Monday, March 12, 2007

Gen Next and the Culture Wars

The New York Times Magazine ran an interesting, if brief, piece yesterday on Gen Next and its views about abortion and gay marriage. The article is based on “A Portrait of Generation Next,” a recent study conducted by the Pew Research Center along with with MacNeil/Lehrer Productions.

The article seems hopeful that Gen Next might be forging its own moral structure -- one that looks very much like the sensitive self of Spiral Dynamics, or Ken Wilber's Green altitude (worldcentric, pluralism). However, it appears a bit more healthy than their parents' version of the sensitive self. For Gen Next, not all values are relative -- they are decidedly more conservative when it comes to abortion.

Are we looking at the first generation that might be moving into an integral worldview?

Here is a bit of the article:

So what is special about Gen Nexters? Don’t count on them to capture their own quintessence. “The words and phrases they used varied widely,” the Pew researchers noted, “ranging from ‘lazy’ to ‘crazy’ to ‘fun.’ ” But if you look closely, what makes Gen Nexters sui generis — and perhaps more mysterious than their elders appreciate — are their views on two divisive social topics, abortion and gay marriage. On the by-now-familiar red-and-blue map of the culture wars, positions on those issues are presumed to go hand in hand: those on the right oppose both as evidence of a promiscuous society and those on the left embrace them as rights that guarantee privacy and dignity. Yet as a group, Gen Nexters seem to challenge the package deals.

Young Americans, it turns out, are unexpectedly conservative on abortion but notably liberal on gay marriage. Given that 18- to 25-year-olds are the least Republican generation (35 percent) and less religious than their elders (with 20 percent of them professing no religion or atheism or agnosticism), it is curious that on abortion they are slightly to the right of the general public. Roughly a third of Gen Nexters endorse making abortion generally available, half support limits and 15 percent favor an outright ban. By contrast, 35 percent of 50- to 64-year-olds support readily available abortions. On gay marriage, there was not much of a generation gap in the 1980s, but now Gen Nexters stand out as more favorably disposed than the rest of the country. Almost half of them approve, compared with under a third of those over 25.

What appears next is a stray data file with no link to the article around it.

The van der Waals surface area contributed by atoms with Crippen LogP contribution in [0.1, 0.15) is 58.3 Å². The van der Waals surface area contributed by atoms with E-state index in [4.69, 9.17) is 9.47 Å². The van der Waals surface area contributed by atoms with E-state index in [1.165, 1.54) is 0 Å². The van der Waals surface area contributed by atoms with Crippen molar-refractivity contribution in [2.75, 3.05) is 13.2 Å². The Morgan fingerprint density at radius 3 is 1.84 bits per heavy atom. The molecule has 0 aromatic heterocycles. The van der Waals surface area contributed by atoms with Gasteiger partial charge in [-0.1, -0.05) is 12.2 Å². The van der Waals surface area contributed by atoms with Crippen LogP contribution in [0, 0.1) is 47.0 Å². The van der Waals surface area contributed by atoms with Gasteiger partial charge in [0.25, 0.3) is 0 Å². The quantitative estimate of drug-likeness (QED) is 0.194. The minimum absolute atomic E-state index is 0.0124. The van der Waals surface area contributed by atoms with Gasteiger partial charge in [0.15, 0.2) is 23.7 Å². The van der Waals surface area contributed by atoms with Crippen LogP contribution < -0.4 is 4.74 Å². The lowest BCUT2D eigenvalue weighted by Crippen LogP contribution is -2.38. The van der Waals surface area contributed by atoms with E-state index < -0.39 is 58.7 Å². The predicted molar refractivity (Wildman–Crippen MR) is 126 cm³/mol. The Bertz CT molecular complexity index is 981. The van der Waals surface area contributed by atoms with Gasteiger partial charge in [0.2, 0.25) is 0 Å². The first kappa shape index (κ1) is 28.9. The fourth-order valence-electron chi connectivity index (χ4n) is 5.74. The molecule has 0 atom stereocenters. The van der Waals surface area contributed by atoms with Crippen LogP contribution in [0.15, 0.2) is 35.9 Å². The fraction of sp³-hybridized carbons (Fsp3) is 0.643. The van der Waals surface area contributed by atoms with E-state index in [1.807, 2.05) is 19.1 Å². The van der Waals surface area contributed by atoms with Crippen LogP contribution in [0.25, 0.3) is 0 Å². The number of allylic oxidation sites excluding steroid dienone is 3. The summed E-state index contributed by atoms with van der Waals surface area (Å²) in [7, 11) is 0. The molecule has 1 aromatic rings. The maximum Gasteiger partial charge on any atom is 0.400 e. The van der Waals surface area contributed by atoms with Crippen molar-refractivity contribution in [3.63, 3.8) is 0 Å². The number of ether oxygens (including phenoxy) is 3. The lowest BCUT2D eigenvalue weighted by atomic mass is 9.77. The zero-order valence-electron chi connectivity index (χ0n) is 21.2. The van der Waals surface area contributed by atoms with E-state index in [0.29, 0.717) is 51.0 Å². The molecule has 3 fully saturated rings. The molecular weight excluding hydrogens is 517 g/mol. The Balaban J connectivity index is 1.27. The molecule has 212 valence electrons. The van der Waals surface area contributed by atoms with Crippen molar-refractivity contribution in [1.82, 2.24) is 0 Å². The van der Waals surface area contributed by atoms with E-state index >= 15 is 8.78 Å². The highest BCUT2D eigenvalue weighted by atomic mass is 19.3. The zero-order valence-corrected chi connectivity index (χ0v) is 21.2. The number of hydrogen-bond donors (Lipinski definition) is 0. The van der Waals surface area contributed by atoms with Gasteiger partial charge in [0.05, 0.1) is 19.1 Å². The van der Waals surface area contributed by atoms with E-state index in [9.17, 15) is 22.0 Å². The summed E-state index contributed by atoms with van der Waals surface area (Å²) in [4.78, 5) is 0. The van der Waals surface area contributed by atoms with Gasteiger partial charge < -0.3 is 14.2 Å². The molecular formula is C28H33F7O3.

Here is the most interesting part of the article:

Put the two perspectives together, and an ethos emerges that looks at once refreshingly pragmatic and yet still idealistic. On one level, Gen Nexters sound impatient with a strident stalemate between entrenched judgments of behavior; after all, experience tells them that in the case of both abortion and gay rights, life is complicated and intransigence has only impeded useful social and political compromises. At the same time, Gen Nexters give every indication of being attentive to the moral issues at stake: they aren’t willing to ignore what is troubling about abortion and what is equally troubling about intolerant exclusion. A hardheadedness, but also a high-mindedness and softheartedness, seems to be at work.

And to risk what might be truly wishful thinking, maybe there are signs here that Gen Nexters are primed to do in the years ahead what their elders have so signally failed to manage: actually think beyond their own welfare to worry about — of all things — the next generation. For when you stop to consider it, at the core of Gen Nexters’ seemingly discordant views on these hot-button issues could be an insistence on giving priority to children’s interests. Take seriously the lives you could be creating: the Gen Next wariness of abortion sends that message. Don’t rule out for any kid who is born the advantage of being reared by two legally wedded parents: that is at least one way to read the endorsement of gay marriage. However you end up sorting out the data, fun or crazy wouldn’t be how I would describe the Gen Next mix. Judged against the boomers’ own past or present, though, the outlook definitely looks unique.

Did anyone else read this article? What are your thoughts?

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